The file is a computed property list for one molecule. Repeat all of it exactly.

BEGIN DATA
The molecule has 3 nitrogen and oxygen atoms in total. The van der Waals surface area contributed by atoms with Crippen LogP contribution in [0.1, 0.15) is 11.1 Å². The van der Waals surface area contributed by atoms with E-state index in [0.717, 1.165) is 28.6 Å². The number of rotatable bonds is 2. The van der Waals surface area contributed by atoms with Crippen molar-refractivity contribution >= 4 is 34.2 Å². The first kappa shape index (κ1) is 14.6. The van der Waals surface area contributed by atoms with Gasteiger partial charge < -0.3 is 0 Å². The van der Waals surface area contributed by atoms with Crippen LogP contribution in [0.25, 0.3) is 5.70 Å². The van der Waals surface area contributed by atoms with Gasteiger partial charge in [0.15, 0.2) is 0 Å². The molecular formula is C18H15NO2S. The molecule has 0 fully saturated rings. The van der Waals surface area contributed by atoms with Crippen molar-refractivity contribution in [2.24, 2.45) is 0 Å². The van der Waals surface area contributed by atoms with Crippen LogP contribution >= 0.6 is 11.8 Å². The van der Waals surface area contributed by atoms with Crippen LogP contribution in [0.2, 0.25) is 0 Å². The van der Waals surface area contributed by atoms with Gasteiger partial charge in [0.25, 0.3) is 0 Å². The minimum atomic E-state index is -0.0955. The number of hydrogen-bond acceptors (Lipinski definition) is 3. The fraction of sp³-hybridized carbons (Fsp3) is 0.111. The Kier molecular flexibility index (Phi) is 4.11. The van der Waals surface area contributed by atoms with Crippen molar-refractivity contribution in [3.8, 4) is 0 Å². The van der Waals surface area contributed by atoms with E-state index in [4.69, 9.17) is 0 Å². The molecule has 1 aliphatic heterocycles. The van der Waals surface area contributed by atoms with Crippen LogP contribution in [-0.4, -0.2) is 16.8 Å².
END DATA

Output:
The molecule has 3 nitrogen and oxygen atoms in total. The van der Waals surface area contributed by atoms with Crippen LogP contribution in [0.1, 0.15) is 11.1 Å². The van der Waals surface area contributed by atoms with E-state index in [0.717, 1.165) is 28.6 Å². The number of rotatable bonds is 2. The van der Waals surface area contributed by atoms with Crippen molar-refractivity contribution >= 4 is 34.2 Å². The first kappa shape index (κ1) is 14.6. The van der Waals surface area contributed by atoms with Gasteiger partial charge < -0.3 is 0 Å². The van der Waals surface area contributed by atoms with Crippen LogP contribution in [0.25, 0.3) is 5.70 Å². The van der Waals surface area contributed by atoms with Gasteiger partial charge in [0.15, 0.2) is 0 Å². The molecular formula is C18H15NO2S. The molecule has 0 fully saturated rings. The van der Waals surface area contributed by atoms with Crippen molar-refractivity contribution in [2.24, 2.45) is 0 Å². The van der Waals surface area contributed by atoms with Crippen LogP contribution >= 0.6 is 11.8 Å². The van der Waals surface area contributed by atoms with Crippen LogP contribution in [0.2, 0.25) is 0 Å². The van der Waals surface area contributed by atoms with Gasteiger partial charge in [0.25, 0.3) is 0 Å². The minimum atomic E-state index is -0.0955. The number of hydrogen-bond acceptors (Lipinski definition) is 3. The fraction of sp³-hybridized carbons (Fsp3) is 0.111. The Kier molecular flexibility index (Phi) is 4.11. The van der Waals surface area contributed by atoms with Crippen molar-refractivity contribution in [3.8, 4) is 0 Å². The van der Waals surface area contributed by atoms with E-state index in [4.69, 9.17) is 0 Å². The molecule has 1 aliphatic heterocycles. The van der Waals surface area contributed by atoms with Crippen LogP contribution in [-0.4, -0.2) is 16.8 Å².